HELIX magazine

Science Writing Magazine + Training Program

HELIX is both a digital magazine and a training program to help scientists build public science communication skills.

 Any scientist at Northwestern can participate. Our editor works with all contributors to hone writing skills and develop storytelling techniques with the ultimate aim of presenting scientific content to general readers in engaging ways. Training concepts include:

  • communicating effectively with a public audience
  • employing rhetorical techniques to unpick complicated scientific topics
  • developing narrative skills to engage lay-readers with complex ideas
  • honing writing skills over multiple drafts and revisions
  • sharing science enthusiasm and curiosity by developing the author’s voice
  • celebrating Northwestern research and other advancements in science
Contributors write about their own research or areas of scientific interest. Previous articles have explored contagious cancers in animal populations; talking with family about climate change; new techniques in gene editing; Luigi Galvani's 18th-century animal electricity experiments; the role of microbes in the making of mozzarella; and the history of the electron microscope.
"I would recommend this to every student, professor and faculty member. It was invaluable to have personalized feedback on my writing. The HELIX experience provides an amazing opportunity for growth as a writer and communicator." – Andrew Lai, PhD Candidate, Biomedical Engineering   


Recent research shows that while U.S. science and engineering doctoral students learn cutting-edge research methods, they often lack key professional and interpersonal skills required for success in academia, nonprofits, government, and the private sector. Yet few graduate programs offer formal writing instruction as part of research training. Even fewer programs offer instruction in writing for non-expert or public audiences, despite broad calls for scientists to improve their science communication skills. 

The Science in Society blog was launched in 2008 to provide researchers with the training and skills needed to communicate their work to a lay audience. Almost immediately demand outstripped supply and the magazine editors have been operating a waitlist of eager Northwestern scientists ever since.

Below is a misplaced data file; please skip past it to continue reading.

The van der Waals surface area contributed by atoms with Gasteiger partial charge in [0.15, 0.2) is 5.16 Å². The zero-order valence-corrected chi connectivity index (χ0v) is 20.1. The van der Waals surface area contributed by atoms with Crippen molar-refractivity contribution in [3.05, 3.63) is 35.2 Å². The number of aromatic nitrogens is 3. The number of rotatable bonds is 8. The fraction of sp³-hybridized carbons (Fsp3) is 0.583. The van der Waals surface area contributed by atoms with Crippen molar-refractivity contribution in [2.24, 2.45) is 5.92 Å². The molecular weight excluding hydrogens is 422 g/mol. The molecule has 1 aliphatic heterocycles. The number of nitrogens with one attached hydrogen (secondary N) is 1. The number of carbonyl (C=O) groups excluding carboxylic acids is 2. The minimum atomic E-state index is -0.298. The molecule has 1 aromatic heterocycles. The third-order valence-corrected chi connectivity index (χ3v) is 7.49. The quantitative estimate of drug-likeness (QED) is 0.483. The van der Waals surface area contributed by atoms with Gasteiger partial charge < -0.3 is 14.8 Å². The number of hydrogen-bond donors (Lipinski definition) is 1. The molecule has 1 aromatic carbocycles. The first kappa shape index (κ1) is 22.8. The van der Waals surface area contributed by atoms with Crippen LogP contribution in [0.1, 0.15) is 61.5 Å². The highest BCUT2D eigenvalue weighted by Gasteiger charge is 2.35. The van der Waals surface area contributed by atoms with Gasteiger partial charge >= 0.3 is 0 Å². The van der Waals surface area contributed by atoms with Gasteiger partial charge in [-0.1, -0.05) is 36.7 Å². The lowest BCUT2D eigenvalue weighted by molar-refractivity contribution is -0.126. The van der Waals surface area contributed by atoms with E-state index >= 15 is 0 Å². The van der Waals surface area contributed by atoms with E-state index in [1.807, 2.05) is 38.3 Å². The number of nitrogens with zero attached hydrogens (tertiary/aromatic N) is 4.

In 2008, the editor also began working with the Science in Society course offered through Feinberg School of Medicine to award the Driskill Graduate Program in the Life Sciences (DGP) Distinction Award and the winning essays are published in HELIX each year.

In 2014, with a steady stream of writers and a growing reader base, HELIX spun out as its own independent publication. It is still operated by Science in Society but with dedicated staff and a discreet audience and publication arm. HELIX magazine now boasts a readership of science-curious audiences the world over. 

The writing experience ... set me apart in my job search. It not only showed potential employers that I was interested in writing outside of a technical lab setting, but that I was willing to work on developing my skills and build my communication tactics for translating complex topics. – Lisa Qu, PhD Candidate, Driskill Graduate Program

Many former writers go on to science writing and communication careers and internships – and others spearhead new science communication endeavors in their labs and research centers. In 2016 we had our first alum land a coveted AAAS Mass Media fellowship (which places scientists on reporting beats and in media organizations for a 10-week paid internship) and many others continue to pursue and develop new science communication activities all the time.
  • HELIX magazine had 370,000 unique readers in 2017, primarily young science-curious readers with more than 40% of our readers visiting from abroad.
  • Writers receive 10+ hours of individual coaching and feedback
  • 93% of HELIX writers say the process has influenced their writing practice and techniques.
  • 65% report they are already applying their learning in the lab and professional lives and 71% report they expect this learning to be useful to their career in future.
  • Writers can be faculty, staff or undergraduates but about 80% of contributors are graduate students
  • Articles have been syndicated widely and translated into other languages. Some are even used in college courses both here at Northwestern and at other universities.
  • Our writers have gone on to publish in outlets like the Sacramento Bee, New Scientist and Discover Magazine’s blog – with many more landing jobs and internships in the industry and/or creating their own podcasts, blogs and science communication projects.

 "[Writing for HELIX] was a very educational and positive experience. The editor was very helpful throughout the entire process - from drafting the initial concept to helping to revise the text over the next few rounds of editing. I felt that the feedback provided during the process helped to make me a stronger writer." – HELIX writer



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Get Involved!

Interested in writing for HELIX?

HELIX isn't currently taking new writers. Find out more about the program on the magazine’s masthead. There, Northwestern students, faculty, and staff in the sciences and social sciences can also sign-up to find out about the next opportunity to join the magazine's writers corps.

 You can also subscribe to our newsletter or browse current stories and the magazine archives at helix.northwestern.edu.


A digital science magazine published by Science in Society and written by Northwestern faculty, students and staff.

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